One such sell message was mentioned casually in a spot from Cold Stone Creamery called “Smile,” but, disappointingly, wasn’t cashed in on or leveraged across other channels. “They talked about how their ice cream was made fresh each day in store, and then they showed a family eating cones on the Fourth of July,” Thompson says. They never mention themselves or show someone making this delicious treat. Instead, it’s a category sell. It could make me go to any ice cream shop.”
Marobella appreciated how Baskin-Robbins kept its video work short and to-the-point, such as a 15-second spot of sensory overload that blasted the components of a frosty beverage at viewers. He also found Cold Stone Creamery expressing its flair for in-store dramatics in a spot tagged “Create your own mix,” which targets “those who never get what they want.”
Judges clashed most over the quality and efficacy of the brands’ websites. Marobella saw a calculation in Baskin-Robbins’s destination, but only frustration in Cold Stone Creamery’s website. “As a consumer, I visit an ice cream parlor site because I want some damn ice cream,” he says. “Where is the closest location? Do you have any specials? Baskin-Robbins’s site tells me where to go, informs me of the current deals, and entices me with special flavors. Will it win any awards? I don’t care. Give me my ice cream.”
As for Cold Stone Creamery? “I can see your delicious ice creams, but I can’t touch them,” Marobella chides. “Each time I try to click, they disappear. I spend several minutes clicking on arrows and boxes that get me nowhere, while being told not to lick my screen. I learned nothing more about the ice cream, flavors, cost, or specials, and am asked seven times whether the site can access my current location.”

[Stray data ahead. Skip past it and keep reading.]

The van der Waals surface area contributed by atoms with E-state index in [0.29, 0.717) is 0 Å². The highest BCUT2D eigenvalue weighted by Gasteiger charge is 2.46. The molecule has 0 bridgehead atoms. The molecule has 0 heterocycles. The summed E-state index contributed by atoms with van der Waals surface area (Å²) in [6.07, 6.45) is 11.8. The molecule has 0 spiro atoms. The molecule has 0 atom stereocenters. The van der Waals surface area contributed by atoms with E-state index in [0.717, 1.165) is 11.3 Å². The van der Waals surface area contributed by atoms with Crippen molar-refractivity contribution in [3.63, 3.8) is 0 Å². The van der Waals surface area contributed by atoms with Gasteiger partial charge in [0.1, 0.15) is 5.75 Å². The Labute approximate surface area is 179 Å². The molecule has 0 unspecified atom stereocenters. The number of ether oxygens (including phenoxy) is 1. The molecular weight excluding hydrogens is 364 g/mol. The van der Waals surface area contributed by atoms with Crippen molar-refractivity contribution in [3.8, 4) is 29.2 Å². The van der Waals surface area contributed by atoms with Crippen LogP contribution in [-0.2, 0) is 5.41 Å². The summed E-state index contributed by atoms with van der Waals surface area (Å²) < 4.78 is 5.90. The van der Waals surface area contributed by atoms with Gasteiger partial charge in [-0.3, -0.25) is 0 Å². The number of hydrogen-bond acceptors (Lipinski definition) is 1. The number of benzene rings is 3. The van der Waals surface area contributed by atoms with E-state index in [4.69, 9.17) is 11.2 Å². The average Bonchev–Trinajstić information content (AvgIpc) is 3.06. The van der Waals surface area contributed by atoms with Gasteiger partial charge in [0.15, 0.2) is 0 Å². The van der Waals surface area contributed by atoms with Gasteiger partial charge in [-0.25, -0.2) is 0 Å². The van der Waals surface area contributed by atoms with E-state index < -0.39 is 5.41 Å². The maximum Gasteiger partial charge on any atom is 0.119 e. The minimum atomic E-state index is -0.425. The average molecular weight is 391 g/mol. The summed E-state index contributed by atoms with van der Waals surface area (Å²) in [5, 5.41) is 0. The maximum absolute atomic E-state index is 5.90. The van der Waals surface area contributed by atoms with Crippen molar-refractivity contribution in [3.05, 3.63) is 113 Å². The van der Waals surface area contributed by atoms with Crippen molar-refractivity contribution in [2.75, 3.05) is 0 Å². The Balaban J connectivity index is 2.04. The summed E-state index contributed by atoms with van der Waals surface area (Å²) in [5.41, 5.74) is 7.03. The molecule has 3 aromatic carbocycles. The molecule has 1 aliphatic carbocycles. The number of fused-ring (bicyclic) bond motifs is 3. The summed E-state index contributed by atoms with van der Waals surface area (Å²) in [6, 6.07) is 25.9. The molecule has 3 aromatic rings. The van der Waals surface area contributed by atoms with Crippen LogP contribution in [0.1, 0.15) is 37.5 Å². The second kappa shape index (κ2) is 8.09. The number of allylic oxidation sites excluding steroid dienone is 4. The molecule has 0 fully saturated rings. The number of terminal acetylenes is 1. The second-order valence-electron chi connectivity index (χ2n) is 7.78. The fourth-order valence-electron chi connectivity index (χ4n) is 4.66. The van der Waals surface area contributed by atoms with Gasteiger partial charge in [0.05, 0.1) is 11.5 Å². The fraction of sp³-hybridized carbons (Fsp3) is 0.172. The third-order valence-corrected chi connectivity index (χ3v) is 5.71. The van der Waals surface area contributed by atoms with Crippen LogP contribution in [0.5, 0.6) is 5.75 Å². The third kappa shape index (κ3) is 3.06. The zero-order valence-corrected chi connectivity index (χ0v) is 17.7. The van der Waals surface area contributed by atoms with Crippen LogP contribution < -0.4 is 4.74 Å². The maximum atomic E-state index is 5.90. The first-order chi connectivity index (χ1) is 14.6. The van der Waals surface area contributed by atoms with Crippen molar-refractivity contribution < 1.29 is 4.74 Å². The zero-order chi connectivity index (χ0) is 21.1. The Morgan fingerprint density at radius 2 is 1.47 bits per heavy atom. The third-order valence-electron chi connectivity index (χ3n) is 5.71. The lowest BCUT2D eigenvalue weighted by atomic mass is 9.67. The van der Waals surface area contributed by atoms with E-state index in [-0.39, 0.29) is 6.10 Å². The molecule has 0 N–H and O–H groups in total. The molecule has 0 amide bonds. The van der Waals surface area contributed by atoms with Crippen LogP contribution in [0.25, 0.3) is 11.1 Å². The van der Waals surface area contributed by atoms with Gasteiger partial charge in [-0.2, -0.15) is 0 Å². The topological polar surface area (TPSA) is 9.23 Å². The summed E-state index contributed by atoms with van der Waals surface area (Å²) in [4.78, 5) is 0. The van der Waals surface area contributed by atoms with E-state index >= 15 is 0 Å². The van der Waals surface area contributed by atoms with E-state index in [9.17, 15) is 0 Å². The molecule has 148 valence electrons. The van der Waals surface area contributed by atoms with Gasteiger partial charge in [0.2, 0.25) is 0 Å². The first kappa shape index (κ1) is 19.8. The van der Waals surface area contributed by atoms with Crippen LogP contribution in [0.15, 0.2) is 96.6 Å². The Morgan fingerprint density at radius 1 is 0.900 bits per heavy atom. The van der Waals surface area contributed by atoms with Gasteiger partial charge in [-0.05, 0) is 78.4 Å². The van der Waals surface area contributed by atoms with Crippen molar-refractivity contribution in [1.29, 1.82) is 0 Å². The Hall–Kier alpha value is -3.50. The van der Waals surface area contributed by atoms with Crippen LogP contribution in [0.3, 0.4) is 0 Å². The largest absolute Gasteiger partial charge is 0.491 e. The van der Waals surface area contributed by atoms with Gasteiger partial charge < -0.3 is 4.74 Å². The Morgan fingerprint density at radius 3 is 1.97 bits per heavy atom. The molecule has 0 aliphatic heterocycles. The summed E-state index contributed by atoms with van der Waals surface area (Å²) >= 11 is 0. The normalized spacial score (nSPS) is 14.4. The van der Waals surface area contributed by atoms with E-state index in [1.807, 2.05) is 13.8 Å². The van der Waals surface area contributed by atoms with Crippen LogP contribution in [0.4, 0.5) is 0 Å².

Thompson had the website fight going the other way. “Cold Stone’s website looked a lot more professional from an aesthetic view. The writing was more playful, much better photography. They showed fresher ingredients like raspberries [blended] into an ice cream cone. It made me hungry.”
Not much at all on Baskin-Robbins’s website worked for him, however. “Nothing makes me bond with the brand. The photography wasn’t shot using a food stylist and had no appetite appeal. I thought I was looking at it through a grocery case window.”
Judges called fouls on both brands for lacking a clear mobile strategy, a big miss in a category appealing to youthful customers on-the-go who wouldn’t hesitate to consult their smartphones for directions to the nearest ice cream oasis. Kleinberg did give Cold Stone Creamery extra credit for optimizing its website for mobile and infusing it with different content. Neither Cold Stone Creamery nor Baskin-Robbins has an app.
“They could test mobile with coupons. “Website or app, it doesn’t matter. We actually prefer to investigate options other than apps,” Pollard says. Send offers to people within a certain radius of stores. As for emails, both get near incompletes. Sign-ups on both brands’ loyalty club pages produced one email from Baskin-Robbins promoting Coke floats three days later and not so much as a how-do-you-do from Cold Stone Creamery after the passing of a week. Print and display ads got yawns from the judges. “Pretty unremarkable stuff,” Pollard notes. “They’re playing the reach and frequency game. It’s an arms race, but I don’t know where it leads.”
“Neither one of these brands,” Kleinberg sums up, “is doing anything beyond checking boxes.”
A technical knockout is awarded to Baskin-Robbins. The more established player has a better sense of its “flavor” positioning and works it most consistently across all channels. Its creative footwork may be dull and plodding, but it’s effective. Cold Stone Creamery has yet to fully realize or capitalize on the customer experience value of its in-store show. It could be the social media champ in this category if it only invited its fans to express their love for the brand.